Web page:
Andy Judge

Grove Networks has been serving the Miami area since 2000, providing IT Support such as technical helpdesk support, computer support, and consulting to small and medium-sized businesses.

Why Smart Cities May Not Be a Smart Idea Just Yet

Why Smart Cities May Not Be a Smart Idea Just Yet

As of this point, the vast majority of our experience with the Internet of Things has been on a small scale - accessories and appliances that connect to the Internet to gain some added functionality. This technology can also be applied to a larger, more civic purpose - the development of something called a “smart city.” Unfortunately, this application could prove to be as problematic as the IoT we are more accustomed to.

What a Smart City Should Be
On the surface, a smart city sounds like a great idea. Using technology and heavily leaning on Internet of Things principles, a smart city collects data and leverages it to improve public services, inform the local government’s actions, and generally improve the population’s contentedness. Traffic flows more smoothly, infrastructure is better maintained, and life is good.

At least, in theory.

There is an unfortunate tendency for consumer-focused IoT devices to be vulnerable to attack, a trait shared by the systems that control a smart city.

The Effects of an Attack
To fully grasp the influence that an attack on a smart city could have, it would help to take a closer look at some of the systems that a smart city would have in place. As we've established, the motivation behind a smart city is to improve the population’s quality of life, a goal that requires data collection and analysis to be reached.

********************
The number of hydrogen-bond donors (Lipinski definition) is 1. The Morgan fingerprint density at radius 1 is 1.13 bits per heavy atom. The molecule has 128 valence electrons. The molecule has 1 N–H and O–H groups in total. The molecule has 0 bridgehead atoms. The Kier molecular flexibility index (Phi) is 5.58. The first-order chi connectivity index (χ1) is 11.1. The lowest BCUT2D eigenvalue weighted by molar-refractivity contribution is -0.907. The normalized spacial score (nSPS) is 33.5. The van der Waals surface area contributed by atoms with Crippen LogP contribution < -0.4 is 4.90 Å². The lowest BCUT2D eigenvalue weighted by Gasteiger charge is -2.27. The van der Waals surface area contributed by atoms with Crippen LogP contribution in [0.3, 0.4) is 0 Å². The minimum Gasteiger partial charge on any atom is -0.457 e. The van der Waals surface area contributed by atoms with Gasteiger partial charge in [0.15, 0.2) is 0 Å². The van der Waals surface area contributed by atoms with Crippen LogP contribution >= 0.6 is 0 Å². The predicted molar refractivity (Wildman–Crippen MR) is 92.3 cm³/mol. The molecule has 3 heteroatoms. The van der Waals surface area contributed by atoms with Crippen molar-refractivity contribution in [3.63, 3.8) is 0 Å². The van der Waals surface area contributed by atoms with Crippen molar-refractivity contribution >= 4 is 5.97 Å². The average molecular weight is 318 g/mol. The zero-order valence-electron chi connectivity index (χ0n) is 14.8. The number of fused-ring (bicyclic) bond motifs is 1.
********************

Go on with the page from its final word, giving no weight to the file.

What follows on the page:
This data will be collected via sensors that examine a wide variety of factors, like the weather, traffic conditions, and even air quality and radiation. While this data would once be delivered to human decision makers, automated systems would be able to make changes to resolve any issues. For example, if traffic was starting to become congested in a certain area, the surrounding traffic signals could be automatically manipulated to relieve the gridlock.

The trouble starts when these systems don’t have enough security to keep them safe from cyberattack, potentially leaving the city’s infrastructure wide open. In a preliminary study of three companies that could supply the systems that a smart city would be built upon, their products had 17 basic vulnerabilities - and we’re talking very basic vulnerabilities, like easily-guessed passwords, avoidable authentication requirements, and bugs that could let in malware.

Why This is Important
Speaking in a geopolitical sense, enacting a smart city with vulnerabilities like these is like painting a target on one’s back. You only have to look at the fairly recent attacks on both the energy grid and electoral systems of the United States for evidence that infrastructure and civic systems are considered very fair targets. While there are actions in process to shore up these vulnerabilities, opening up metropolitan areas to attack through obvious security flaws would not be a good idea.

Of course, we don’t mean to say that scaling the Internet of Things to a metropolitan scale is inherently not a good idea, either, it’s just there needs to be more security protecting the well-being of the populace that lives there. The same can be said of any business that relies on Internet-connected technology. If the devices and network components that a business uses aren’t patched and secured, that business is vulnerable.

Grove Networks can help. Give us a call at (305) 448-6126 to learn about our security solutions and how they can protect your business.

 

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Wednesday, 12 December 2018